Known also as Cloughnalarty and Cloughlougherty, the castle is a fragment
of a late medieval tower-house on a small height overlooking Belfast Lough. Only the north wall and traces of the north-east corner survive, and though a square plan has been suggested a small excavation in 1980 showed that no traces remained of the other walls. The masonry is mainly local basalt and the main feature of the north wall is a break rising through almost its whole height, possibly the remains of a window or fireplace. A mid-16th-century date is likely, but it was reported as ruined in the early 17th century.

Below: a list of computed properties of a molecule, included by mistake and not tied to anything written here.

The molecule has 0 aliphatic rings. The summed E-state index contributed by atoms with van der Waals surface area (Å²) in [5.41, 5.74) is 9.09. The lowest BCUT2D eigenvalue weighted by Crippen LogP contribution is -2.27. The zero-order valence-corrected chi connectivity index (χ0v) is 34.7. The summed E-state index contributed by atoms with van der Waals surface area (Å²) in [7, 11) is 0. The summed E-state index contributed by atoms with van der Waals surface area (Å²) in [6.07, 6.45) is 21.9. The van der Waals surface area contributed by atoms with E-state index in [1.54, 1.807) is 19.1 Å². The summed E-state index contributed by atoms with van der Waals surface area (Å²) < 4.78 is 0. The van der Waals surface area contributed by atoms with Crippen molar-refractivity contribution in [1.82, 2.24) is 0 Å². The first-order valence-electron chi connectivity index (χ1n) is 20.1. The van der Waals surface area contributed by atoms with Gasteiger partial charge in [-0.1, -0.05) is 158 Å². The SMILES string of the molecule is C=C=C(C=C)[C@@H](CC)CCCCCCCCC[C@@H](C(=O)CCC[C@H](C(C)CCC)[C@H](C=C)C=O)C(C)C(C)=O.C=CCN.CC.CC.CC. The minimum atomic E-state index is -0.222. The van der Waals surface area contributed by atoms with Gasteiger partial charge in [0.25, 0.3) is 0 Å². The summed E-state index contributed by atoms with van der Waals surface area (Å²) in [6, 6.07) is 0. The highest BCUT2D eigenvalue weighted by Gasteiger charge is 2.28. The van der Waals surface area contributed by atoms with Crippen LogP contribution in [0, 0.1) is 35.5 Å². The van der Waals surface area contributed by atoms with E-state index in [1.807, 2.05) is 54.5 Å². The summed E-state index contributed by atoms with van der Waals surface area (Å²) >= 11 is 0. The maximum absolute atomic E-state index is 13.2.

A link with the Lug (Lugg) family, prominent in Carrickfergus in the 16th and 17th centuries, is possible but cannot be proved. This sad fragment of a tower-house now stands among modern houses, but its situation, just east of the Silver Stream, points to its importance in the 16th century, protecting the coastal route into the old borough or ‘county’ of Carrickfergus from the south-east.
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